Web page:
Illustration West 55 Judge Interview #3: Paolo Rivera

Steve “Primary” Hughes, Illustration West 55 Showchair, interview another one of our judges, Paolo Rivera. Our Call for Entries can be found at www.illustrationwest.org.

Paolo_Rivera

Steve Hughes: You got started in comics working in traditional media, can you describe your current process?

Paolo Rivera: I have 2 basic styles, painted and cartoon. Both start the same way with digital sketches in Photoshop to establish composition, gesture, and perspective. I then print out those sketches to finish traditionally. For painted work, I print on bristol or transfer to illustration board and paint with gouache. For cartoon work, I usually pencil, send to my dad, Joe Rivera, for inks, and finish with digital color.

Steve Hughes: Can you describe your creative relationship with your father?HBYBPRD53 01 00 4x6

Paolo Rivera: When I was offered Daredevil in 2011, I was worried I wouldn’t be able to keep up with the deadlines. My dad stepped in to help and we’ve been working together ever since. His primary job is airbrushing custom motorcycles, but he’s done it all. He lives in Florida, where I grew up, so I just send him digital files to print out and ink over. The guy taught me how to use a brush (among many other things) and it’s a privilege to get to work with him on a regular basis.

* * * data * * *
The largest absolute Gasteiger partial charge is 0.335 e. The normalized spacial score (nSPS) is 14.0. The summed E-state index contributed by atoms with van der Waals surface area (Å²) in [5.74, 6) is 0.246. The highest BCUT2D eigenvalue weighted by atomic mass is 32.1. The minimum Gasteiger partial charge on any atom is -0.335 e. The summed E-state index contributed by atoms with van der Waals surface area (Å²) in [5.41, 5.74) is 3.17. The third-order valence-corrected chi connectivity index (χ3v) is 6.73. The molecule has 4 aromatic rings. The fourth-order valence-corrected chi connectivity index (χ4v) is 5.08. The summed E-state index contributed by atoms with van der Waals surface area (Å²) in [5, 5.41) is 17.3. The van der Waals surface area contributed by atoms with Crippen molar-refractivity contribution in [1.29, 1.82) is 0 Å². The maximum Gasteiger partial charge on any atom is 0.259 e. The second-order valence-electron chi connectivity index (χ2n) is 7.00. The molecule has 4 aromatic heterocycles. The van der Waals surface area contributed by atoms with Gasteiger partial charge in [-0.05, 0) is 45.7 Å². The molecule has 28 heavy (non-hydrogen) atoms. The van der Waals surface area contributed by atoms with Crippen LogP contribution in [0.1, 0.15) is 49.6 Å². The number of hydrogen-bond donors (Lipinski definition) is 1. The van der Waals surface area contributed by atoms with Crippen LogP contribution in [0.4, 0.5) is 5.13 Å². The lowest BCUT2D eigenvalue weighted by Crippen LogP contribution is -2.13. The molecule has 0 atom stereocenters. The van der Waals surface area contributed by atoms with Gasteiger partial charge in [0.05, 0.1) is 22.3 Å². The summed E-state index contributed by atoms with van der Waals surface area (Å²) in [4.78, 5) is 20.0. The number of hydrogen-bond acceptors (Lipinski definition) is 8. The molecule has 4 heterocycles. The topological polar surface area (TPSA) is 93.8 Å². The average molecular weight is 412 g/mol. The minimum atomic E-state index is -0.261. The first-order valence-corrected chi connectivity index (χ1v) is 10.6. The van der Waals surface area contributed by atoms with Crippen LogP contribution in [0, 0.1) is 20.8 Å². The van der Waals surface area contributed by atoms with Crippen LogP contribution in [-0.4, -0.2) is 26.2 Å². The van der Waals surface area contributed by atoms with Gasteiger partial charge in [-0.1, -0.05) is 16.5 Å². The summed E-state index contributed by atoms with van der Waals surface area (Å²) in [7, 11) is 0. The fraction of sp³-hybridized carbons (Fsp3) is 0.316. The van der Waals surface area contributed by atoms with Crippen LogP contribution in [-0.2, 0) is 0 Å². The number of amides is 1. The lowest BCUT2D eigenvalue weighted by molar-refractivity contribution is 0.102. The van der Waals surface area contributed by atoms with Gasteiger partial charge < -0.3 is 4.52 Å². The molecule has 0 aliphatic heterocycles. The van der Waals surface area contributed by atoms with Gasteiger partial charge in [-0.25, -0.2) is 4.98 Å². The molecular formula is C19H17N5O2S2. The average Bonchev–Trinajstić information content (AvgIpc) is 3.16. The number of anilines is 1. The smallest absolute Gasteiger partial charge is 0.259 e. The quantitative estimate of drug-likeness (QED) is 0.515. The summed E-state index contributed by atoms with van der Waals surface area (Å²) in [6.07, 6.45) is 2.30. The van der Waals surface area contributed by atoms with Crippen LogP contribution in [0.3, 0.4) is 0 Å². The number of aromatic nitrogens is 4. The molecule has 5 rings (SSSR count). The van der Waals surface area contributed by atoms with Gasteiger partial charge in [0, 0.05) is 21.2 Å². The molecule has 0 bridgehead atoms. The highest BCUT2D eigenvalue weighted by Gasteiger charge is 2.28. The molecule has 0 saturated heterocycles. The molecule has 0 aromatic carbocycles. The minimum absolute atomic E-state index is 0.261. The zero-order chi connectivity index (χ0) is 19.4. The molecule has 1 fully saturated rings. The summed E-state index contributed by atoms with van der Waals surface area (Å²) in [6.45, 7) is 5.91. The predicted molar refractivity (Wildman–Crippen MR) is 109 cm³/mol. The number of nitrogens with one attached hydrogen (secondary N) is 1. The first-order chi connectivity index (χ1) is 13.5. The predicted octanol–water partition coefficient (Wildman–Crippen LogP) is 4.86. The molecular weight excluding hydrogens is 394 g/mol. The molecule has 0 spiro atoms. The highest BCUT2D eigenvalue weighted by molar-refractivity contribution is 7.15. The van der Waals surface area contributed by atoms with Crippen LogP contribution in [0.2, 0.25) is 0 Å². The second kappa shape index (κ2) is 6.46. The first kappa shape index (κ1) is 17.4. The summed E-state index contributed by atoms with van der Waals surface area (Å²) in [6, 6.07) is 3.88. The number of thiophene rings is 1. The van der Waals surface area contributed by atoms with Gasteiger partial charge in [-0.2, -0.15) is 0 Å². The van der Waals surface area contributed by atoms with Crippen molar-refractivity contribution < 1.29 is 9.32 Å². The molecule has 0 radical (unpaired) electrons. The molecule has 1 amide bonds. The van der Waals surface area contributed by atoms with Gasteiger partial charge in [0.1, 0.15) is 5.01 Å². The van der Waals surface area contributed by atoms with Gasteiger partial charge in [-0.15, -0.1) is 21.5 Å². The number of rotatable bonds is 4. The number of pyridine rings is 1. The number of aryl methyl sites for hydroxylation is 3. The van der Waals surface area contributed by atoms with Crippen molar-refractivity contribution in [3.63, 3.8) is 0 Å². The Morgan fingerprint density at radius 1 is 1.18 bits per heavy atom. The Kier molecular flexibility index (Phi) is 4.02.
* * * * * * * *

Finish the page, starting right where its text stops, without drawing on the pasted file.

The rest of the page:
Steve Hughes: Do you have a favorite book that you’ve worked on, or one that you’d still love to produce?

PaoloRivera_Marvel-75th-Anniversary-cov-colPaolo Rivera: It’s always a tough call, but Daredevil was kinda hard to beat. The character, the creative team, and the chance to relaunch the title all combined to be one of the greatest opportunities I’ve ever had. It really did change my career.

Steve Hughes: When you’re doing a portfolio review or looking at a young artist’s book, what is the most common mistake, or area that needs improvement?


Paolo Rivera: 
Most of the time, it’s just good old-fashioned drawing. In comics, editors usually tell you to work on your storytelling, but that advice really only applies to people who already know how to draw. If you don’t know the basics of anatomy and perspective, you’ll never even get the chance to explore the more sophisticated aspects of the profession.

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All artwork Copyright 2016 Paolo Rivera. No reproductions allowed except by consent of artist.

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